Thursday, June 21, 2018

Remembering the Immigrants Who Believed in America

I am thinking about my grandfather, Papa Bill.

He came to this country in 1906 at the age of two. He was accompanied on this journey by his mother Leah and older sister Hannah, age six, and brother Grisha, age four. They traveled by train from Katrinaslav, a city in Ukraine, to the port of Hamburg. There they boarded a ship for the ten day trip to New York.

I am imagining my grandfather as a toddler. He clutched his mother’s hand for the two week journey. She held him in her arms when he became sea sick. She chased after him when he started crawling away from her on the train. She comforted him when he cried from hunger. I imagine his mother’s fear. Would they be allowed to enter? At the time, the United States was allowing able bodied men, and their families, into the country, but turning away those showing any signs of illness. People were, in particular, terrified of tuberculosis.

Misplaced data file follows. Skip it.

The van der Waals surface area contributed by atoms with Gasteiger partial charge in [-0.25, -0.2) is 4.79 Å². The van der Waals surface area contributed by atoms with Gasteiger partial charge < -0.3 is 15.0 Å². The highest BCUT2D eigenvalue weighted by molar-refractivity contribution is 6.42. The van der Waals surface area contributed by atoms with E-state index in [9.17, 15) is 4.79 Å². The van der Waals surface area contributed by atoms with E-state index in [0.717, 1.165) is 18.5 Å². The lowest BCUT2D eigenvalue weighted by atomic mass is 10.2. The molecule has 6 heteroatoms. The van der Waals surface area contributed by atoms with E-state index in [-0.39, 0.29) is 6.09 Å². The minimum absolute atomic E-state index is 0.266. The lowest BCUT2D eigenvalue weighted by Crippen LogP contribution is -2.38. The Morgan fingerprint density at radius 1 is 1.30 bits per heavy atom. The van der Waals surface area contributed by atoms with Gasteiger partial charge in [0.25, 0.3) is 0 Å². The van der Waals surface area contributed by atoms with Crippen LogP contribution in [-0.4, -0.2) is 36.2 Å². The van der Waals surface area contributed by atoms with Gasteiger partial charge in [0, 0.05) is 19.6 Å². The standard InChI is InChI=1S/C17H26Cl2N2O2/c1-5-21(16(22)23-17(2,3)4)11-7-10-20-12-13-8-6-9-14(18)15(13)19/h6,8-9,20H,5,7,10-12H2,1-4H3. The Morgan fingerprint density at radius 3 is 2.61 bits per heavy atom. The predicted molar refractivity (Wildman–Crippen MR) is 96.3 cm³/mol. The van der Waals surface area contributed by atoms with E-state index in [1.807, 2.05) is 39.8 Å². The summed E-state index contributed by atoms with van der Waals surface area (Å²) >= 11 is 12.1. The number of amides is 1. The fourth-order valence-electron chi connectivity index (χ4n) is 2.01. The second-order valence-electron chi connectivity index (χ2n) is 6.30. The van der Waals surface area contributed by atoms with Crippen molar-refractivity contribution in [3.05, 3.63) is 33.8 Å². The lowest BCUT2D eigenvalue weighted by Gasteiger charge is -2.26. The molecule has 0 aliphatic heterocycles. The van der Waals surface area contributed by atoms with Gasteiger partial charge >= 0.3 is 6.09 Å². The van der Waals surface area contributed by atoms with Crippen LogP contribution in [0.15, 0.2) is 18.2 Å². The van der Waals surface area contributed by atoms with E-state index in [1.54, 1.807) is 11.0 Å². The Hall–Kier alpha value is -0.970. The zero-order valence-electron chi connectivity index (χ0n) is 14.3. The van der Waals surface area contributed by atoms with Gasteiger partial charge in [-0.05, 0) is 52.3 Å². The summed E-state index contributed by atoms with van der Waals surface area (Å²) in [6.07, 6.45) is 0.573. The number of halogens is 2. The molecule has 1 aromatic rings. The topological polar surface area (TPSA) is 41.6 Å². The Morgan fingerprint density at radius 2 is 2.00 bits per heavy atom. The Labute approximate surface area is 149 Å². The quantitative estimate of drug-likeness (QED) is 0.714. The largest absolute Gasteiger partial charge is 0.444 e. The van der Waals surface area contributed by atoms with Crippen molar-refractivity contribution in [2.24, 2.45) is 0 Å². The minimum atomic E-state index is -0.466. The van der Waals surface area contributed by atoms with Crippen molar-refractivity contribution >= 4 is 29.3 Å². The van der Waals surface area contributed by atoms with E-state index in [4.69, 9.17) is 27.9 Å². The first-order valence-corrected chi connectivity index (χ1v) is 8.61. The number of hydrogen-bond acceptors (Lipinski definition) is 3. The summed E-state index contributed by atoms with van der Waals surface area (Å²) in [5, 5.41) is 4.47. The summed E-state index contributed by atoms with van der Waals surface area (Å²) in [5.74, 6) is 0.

Leah wondered. Would she be turned away before being reunited with her husband, Moses?  It remained a possibility...

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